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BWW Review: 42ND STREET - Tap-Tastic Fun

The Georgetown Palace Theatre's current production of 42ND STREET is a greatly entertaining extravaganza of old fashioned song and dance.
Based on the 1933 movie musical of the same name, 42ND STREET made its Broadway debut in 1980, running successfully until 1989 and was revived in 2001. London's West End will be hosting a British revival in 2017. With the book by Mark Bramble and Michael Stewart, music by Harry Warren, lyrics by Al Dubin, the musical has proven to be a consistent draw over the last three decades.
Set in the Depression, the show begins at auditions for a new Broadway musical, Pretty Lady, when Peggy Sawyer (Alicia Cornwell) arrives too late to make the chorus. Over eager tenor, Billy Lawlor (Jim Lindsay) tries to get her into the show. When she leaves in a rush, she runs into director, Julian Marsh (Rick Felkins), who after some maneuvering by the other chorus girls, gives Peggy a job. The bankroll for the show is Abner Dillion (Erik Freisinger), who demands that his girlfriend, fading star Dorothy Brock (Michelle Cheney) be the titular Pretty Lady. Rehearsals commence and the show moves to Philadelphia to preview. When Peggy accidentally causes Dorothy to break her ankle during a performance, Peggy is fired and the future looks bleak for the whole company. Don't worry, a Depression era happy ending is in store where everything turns out well for everyone. The score includes sentimental favorites Lullaby of Broadway, We're in the Money and 42nd Street by the legendary team of Al Dubin and Harry Warren.
The Palace production is a joyous celebration of a show, including impressive tap numbers by the dozen. Opening night was not exactly perfect, an electrical problem caused curtain to be nearly an hour late, but thanks to the polite, responsive Palace staff and an excellent show, the audience didn't seem to mind the delay in the least. Once the performance began our attention was firmly fixed on stage and the frothy concoction presented there. The real star of the show is Jesee Smart's choreography. It is nothing less than a love letter to the Busby Berkeley movies of the 1930's. I grew up in a pre-on-demand video world, where films of the Depression were on late night television or Saturday afternoon. 42ND STREET took me back to those days of watching old movies with my mother. Standout performances include Betty Ortwein as Maggie Jones, one of the Pretty Lady writers. Her timing is outstanding and her energy infectious. Ingenue Alicia Cornwell is darling and talented as Peggy, the girl who makes it big on luck and guts. As the young tenor, Billy, Jim Lindsay exhibits an amazing vocal talent well as being an excellent dancer. Rick Felkins as Julian is equal parts commanding and demanding. Michelle Cheney as Dorothy is wonderful in every way, she plays the role to perfection, making the audience dislike her and adore her at the same time. The Chorus Girls are all outstanding, while not always in perfect sync, they are nonetheless charming and full of spirit. A few minor tech issues, such as modern dressed stagehands moving scenery, pulled my focus out of 1933 momentarily, but it wasn't enough to spoil a lovely evening.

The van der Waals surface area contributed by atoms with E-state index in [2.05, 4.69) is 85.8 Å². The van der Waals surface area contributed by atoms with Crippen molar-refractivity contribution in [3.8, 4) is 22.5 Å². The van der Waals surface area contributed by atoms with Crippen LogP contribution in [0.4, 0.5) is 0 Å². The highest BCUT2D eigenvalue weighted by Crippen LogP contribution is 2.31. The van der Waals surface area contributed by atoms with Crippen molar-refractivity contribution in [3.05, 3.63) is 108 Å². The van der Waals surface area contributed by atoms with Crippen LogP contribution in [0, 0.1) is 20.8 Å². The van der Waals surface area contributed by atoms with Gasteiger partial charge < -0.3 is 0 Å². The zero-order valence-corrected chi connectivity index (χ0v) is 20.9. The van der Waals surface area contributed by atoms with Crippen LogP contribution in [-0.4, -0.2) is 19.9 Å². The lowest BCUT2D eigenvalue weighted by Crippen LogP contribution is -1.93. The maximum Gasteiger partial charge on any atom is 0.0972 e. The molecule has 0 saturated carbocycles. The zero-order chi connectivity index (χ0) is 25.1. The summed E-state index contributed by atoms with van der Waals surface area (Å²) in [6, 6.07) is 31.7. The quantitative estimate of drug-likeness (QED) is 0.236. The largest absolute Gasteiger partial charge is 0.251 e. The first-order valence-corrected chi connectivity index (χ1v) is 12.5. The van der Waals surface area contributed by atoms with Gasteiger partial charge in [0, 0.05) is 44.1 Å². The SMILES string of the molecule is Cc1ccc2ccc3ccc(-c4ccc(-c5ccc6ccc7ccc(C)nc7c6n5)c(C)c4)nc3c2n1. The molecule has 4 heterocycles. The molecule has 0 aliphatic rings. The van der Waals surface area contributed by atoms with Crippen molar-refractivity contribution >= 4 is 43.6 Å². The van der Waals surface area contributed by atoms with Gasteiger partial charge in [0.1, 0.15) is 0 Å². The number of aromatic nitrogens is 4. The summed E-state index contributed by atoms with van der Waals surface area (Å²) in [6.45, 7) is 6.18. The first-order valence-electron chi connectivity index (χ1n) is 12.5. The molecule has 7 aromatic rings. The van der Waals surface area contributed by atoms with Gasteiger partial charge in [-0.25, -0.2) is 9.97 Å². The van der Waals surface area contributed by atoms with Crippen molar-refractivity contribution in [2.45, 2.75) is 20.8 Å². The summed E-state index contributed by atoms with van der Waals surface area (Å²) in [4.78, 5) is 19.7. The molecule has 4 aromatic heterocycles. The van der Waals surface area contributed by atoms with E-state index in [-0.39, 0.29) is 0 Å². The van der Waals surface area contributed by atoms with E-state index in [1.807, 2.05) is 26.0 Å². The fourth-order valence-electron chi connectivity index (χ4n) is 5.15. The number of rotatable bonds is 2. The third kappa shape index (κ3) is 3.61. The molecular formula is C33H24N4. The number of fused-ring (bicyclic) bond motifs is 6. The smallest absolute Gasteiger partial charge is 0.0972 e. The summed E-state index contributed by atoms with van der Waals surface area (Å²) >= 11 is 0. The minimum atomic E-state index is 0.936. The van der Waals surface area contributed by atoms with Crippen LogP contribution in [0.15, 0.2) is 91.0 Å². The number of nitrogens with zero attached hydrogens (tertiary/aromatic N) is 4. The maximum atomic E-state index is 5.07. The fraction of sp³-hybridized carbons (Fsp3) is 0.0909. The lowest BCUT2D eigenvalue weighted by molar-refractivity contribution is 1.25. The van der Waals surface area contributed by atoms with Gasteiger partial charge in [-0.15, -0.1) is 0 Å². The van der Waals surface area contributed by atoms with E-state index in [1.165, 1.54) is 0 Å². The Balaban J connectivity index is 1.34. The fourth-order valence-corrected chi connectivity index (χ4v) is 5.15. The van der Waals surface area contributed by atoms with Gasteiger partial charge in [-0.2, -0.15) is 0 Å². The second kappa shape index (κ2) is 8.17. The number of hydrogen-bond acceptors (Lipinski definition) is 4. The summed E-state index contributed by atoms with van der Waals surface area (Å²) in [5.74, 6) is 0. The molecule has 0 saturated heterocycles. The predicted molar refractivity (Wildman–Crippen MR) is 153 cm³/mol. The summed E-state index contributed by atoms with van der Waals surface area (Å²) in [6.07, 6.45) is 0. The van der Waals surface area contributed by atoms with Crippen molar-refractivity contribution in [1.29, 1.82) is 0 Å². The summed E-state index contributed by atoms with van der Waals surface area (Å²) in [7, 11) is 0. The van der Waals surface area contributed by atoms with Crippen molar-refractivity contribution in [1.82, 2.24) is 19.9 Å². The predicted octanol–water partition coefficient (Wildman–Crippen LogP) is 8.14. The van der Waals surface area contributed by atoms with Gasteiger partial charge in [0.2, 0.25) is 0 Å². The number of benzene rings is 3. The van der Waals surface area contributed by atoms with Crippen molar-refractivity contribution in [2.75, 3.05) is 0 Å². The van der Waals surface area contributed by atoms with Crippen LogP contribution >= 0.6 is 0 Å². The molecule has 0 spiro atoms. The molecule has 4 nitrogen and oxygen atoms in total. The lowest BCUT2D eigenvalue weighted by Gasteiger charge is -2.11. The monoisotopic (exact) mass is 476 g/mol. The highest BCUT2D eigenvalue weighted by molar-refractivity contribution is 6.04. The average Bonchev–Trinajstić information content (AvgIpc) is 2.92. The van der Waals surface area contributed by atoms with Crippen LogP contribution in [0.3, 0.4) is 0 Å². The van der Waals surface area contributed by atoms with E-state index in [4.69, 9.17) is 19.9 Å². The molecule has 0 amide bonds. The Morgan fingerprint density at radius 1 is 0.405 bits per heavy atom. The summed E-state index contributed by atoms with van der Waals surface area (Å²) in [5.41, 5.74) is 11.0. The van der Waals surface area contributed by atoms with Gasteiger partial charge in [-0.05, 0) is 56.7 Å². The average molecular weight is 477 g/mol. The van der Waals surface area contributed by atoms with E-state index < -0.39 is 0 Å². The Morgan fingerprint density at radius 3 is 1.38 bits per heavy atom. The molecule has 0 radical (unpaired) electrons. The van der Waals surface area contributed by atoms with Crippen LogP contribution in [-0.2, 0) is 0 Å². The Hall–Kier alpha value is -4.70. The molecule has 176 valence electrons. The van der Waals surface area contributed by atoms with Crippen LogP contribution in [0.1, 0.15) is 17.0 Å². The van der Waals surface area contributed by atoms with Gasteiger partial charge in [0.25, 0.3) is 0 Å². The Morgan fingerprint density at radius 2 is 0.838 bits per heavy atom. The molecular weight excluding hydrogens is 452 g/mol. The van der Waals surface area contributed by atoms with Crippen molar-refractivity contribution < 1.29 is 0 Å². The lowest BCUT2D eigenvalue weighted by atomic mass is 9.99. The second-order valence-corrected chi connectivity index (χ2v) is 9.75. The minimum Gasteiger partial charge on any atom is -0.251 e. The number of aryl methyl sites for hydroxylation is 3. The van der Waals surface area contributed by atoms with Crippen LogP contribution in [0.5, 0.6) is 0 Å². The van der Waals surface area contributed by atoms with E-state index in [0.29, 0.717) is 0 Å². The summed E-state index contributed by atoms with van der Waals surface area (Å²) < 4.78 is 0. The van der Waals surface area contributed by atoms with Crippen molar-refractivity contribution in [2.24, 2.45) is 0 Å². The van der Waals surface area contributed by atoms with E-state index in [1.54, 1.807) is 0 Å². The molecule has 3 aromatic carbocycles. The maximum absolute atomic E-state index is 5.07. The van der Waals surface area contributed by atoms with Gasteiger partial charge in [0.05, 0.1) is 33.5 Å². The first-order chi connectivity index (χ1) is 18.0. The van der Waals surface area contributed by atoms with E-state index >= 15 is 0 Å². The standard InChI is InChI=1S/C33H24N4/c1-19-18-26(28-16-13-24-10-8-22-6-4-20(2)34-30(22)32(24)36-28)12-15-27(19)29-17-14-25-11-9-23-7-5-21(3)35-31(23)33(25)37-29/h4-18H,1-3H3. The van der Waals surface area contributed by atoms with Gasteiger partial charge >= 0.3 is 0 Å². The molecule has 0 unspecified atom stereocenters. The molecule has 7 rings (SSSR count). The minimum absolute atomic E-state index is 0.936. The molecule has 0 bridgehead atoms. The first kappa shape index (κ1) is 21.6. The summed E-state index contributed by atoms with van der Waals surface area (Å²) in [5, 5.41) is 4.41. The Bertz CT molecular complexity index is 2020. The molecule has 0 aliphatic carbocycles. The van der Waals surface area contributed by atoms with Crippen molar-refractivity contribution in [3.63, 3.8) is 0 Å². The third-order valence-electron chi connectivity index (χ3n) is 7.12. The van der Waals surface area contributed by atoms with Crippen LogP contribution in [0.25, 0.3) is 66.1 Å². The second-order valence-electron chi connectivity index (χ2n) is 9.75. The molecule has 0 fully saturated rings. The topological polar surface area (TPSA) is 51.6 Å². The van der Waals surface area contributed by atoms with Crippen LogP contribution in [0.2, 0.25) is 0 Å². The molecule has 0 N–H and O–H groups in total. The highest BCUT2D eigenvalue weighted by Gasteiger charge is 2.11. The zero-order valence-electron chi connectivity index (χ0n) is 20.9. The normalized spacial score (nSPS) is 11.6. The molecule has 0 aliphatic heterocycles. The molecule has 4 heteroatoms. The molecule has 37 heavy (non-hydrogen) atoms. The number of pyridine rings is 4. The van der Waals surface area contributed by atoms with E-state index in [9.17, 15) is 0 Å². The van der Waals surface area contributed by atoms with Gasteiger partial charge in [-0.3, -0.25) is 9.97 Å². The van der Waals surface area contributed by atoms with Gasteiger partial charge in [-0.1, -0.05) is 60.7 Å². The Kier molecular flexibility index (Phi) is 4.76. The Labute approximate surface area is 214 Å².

I recommend 42ND STREET for pure and simple, light entertainment with a nostalgic flair.

Photos by Maggie Thompson

Georgetown Palace Theatre

August 26 - September 25

Tickets: $15 - $28,

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